From our beach side bungalo on the island of Koh Samui we watch International CNN with its stories of Sidewalk Santa parades, the record crowds for day-after-Thanksgiving shopping and snow storms across the US in our "air-con" room. It all seems so alien and yet vaguely familiar, like a dream one struggles to remember on awakening. One with little relevance to real life, but interesting.
As soon as we have satisfied our curiosity about the rest of the world, we grab our ever present passports and baht* and head down the coconut-lined path to the twinkling lights of the local beach-side eatery. Our new friend, waiter and card-partner, Mete (pronounced 'met') greets us. The waves make their rhythmic sounds, crickets chirp, and small picturesque fishing boats hover offshore. We see the bobbing lights of boats further out.
Time and seasons are meaningless here. The pace of the day is exactly what we wantedalmost non-existent. The only clock is the schedule of the Germans next door: they slip down for their morning swim at 7 a.m.and eat dinner at 6 p.m., precisely. It reminds George of the German philosopher, Immanuel Kant, whose daily activities were so precise that the shop keepers set their clocks to his ambulations.
We had been moving at such a hectic pace that we found after we had gotten to Bangkok and done an initial "temple tour," we went catatonic. "Help! Get us to a quiet place where we can just be still," we pleaded. "One that is simple and quiet but with electricity for the computer. . . ." The local travel agent quickly signed us up for Koh Samui, an island in the south of Thailand populated by coconut farmers and tourists. (The tourists now easily outnumber the farmers 10 to 1.)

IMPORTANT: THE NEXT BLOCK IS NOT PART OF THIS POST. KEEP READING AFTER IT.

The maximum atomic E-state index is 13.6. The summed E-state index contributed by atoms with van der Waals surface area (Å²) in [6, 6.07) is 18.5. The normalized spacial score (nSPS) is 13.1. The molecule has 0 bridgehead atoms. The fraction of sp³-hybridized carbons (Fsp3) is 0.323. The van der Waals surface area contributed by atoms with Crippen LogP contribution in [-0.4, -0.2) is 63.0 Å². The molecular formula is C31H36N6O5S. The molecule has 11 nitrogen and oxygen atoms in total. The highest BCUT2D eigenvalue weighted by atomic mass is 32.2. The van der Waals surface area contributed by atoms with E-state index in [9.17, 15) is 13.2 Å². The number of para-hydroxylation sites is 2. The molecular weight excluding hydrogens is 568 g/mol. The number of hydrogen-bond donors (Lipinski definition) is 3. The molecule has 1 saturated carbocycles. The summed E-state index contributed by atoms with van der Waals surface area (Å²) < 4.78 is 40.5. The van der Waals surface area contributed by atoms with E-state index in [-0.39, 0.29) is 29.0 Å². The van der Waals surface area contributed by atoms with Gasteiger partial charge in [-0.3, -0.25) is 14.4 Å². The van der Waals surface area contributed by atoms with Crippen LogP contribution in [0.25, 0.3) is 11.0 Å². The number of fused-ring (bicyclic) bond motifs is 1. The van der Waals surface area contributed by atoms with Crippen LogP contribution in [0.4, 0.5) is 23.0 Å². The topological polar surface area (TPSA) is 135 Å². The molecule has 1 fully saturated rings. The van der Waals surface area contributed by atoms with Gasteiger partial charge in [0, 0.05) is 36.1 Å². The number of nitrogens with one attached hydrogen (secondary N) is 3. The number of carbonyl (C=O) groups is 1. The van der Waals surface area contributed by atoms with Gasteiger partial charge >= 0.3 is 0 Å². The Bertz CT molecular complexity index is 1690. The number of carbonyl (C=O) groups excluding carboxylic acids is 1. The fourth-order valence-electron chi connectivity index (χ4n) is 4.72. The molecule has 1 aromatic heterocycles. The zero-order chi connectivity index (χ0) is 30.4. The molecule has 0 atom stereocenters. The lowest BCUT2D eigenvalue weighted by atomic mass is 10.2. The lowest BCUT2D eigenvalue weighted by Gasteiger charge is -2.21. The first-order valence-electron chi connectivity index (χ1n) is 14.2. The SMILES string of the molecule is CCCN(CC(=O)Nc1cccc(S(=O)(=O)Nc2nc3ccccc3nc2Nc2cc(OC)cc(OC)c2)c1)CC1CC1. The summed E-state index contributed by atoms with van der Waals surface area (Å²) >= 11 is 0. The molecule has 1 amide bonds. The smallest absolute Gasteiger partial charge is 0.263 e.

We realized (as we watched it tonight) that we have been like the central character in the movie "Johnny Mnemonic." Our brains were loaded way past capacity. We needed to hook up to our computer and drain. We needed to just be "normal," and stay in one spot. No logistics to consider, no input. We needed a holiday from the considerable work of travel.
We take turns swimming, reading, playing cards and working on the computer. We work on Samantha's math and Cassidy's spelling. Occasionally we watch CNN or Thai and Indian MTV or write postcards. The only shopping we do is for ice cream or postcards at the local market and the only red suits one sees are swim suits.
I guess this is our version of the holidays.
*baht is the name of Thai currency.